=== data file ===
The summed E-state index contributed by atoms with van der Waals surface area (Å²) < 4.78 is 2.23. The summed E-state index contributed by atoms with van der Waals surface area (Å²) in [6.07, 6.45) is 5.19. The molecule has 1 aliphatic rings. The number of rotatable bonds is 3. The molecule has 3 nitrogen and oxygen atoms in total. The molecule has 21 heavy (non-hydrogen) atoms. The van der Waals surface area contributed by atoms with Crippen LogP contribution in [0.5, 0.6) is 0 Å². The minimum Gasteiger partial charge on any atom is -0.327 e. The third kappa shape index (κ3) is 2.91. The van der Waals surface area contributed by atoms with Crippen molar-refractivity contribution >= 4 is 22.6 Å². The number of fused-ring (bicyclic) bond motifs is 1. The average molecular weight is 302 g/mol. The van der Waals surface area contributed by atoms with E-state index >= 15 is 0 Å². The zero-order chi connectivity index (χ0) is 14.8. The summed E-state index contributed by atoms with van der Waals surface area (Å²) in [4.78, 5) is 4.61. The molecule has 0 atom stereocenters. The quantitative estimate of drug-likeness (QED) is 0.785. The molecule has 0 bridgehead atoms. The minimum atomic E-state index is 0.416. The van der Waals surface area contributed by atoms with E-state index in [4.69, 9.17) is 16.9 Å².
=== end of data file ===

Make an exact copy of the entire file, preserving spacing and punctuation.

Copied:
The summed E-state index contributed by atoms with van der Waals surface area (Å²) < 4.78 is 2.23. The summed E-state index contributed by atoms with van der Waals surface area (Å²) in [6.07, 6.45) is 5.19. The molecule has 1 aliphatic rings. The number of rotatable bonds is 3. The molecule has 3 nitrogen and oxygen atoms in total. The molecule has 21 heavy (non-hydrogen) atoms. The van der Waals surface area contributed by atoms with Crippen LogP contribution in [0.5, 0.6) is 0 Å². The minimum Gasteiger partial charge on any atom is -0.327 e. The third kappa shape index (κ3) is 2.91. The van der Waals surface area contributed by atoms with Crippen molar-refractivity contribution >= 4 is 22.6 Å². The number of fused-ring (bicyclic) bond motifs is 1. The average molecular weight is 302 g/mol. The van der Waals surface area contributed by atoms with E-state index >= 15 is 0 Å². The zero-order chi connectivity index (χ0) is 14.8. The summed E-state index contributed by atoms with van der Waals surface area (Å²) in [4.78, 5) is 4.61. The molecule has 0 atom stereocenters. The quantitative estimate of drug-likeness (QED) is 0.785. The molecule has 0 bridgehead atoms. The minimum atomic E-state index is 0.416. The van der Waals surface area contributed by atoms with E-state index in [4.69, 9.17) is 16.9 Å².